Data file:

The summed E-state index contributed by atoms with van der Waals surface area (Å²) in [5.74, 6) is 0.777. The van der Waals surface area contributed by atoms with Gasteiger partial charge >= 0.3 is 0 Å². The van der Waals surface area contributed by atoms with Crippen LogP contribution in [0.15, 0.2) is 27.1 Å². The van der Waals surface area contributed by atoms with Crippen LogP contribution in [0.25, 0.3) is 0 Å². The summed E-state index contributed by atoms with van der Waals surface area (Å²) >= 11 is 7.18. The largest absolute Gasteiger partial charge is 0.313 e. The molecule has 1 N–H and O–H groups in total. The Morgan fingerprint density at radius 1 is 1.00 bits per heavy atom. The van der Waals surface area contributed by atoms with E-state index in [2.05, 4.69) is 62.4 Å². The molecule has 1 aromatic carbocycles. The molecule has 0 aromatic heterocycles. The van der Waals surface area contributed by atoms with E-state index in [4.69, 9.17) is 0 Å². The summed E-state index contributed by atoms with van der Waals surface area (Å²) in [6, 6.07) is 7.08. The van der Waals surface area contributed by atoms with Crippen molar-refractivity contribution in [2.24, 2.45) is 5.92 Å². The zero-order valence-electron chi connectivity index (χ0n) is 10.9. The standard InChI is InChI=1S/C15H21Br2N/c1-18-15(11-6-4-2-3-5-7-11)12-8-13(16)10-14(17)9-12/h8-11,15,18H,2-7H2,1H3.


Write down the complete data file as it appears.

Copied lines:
The summed E-state index contributed by atoms with van der Waals surface area (Å²) in [5.74, 6) is 0.777. The van der Waals surface area contributed by atoms with Gasteiger partial charge >= 0.3 is 0 Å². The van der Waals surface area contributed by atoms with Crippen LogP contribution in [0.15, 0.2) is 27.1 Å². The van der Waals surface area contributed by atoms with Crippen LogP contribution in [0.25, 0.3) is 0 Å². The summed E-state index contributed by atoms with van der Waals surface area (Å²) >= 11 is 7.18. The largest absolute Gasteiger partial charge is 0.313 e. The molecule has 1 N–H and O–H groups in total. The Morgan fingerprint density at radius 1 is 1.00 bits per heavy atom. The van der Waals surface area contributed by atoms with E-state index in [2.05, 4.69) is 62.4 Å². The molecule has 1 aromatic carbocycles. The molecule has 0 aromatic heterocycles. The van der Waals surface area contributed by atoms with E-state index in [4.69, 9.17) is 0 Å². The summed E-state index contributed by atoms with van der Waals surface area (Å²) in [6, 6.07) is 7.08. The van der Waals surface area contributed by atoms with Crippen molar-refractivity contribution in [2.24, 2.45) is 5.92 Å². The zero-order valence-electron chi connectivity index (χ0n) is 10.9. The standard InChI is InChI=1S/C15H21Br2N/c1-18-15(11-6-4-2-3-5-7-11)12-8-13(16)10-14(17)9-12/h8-11,15,18H,2-7H2,1H3.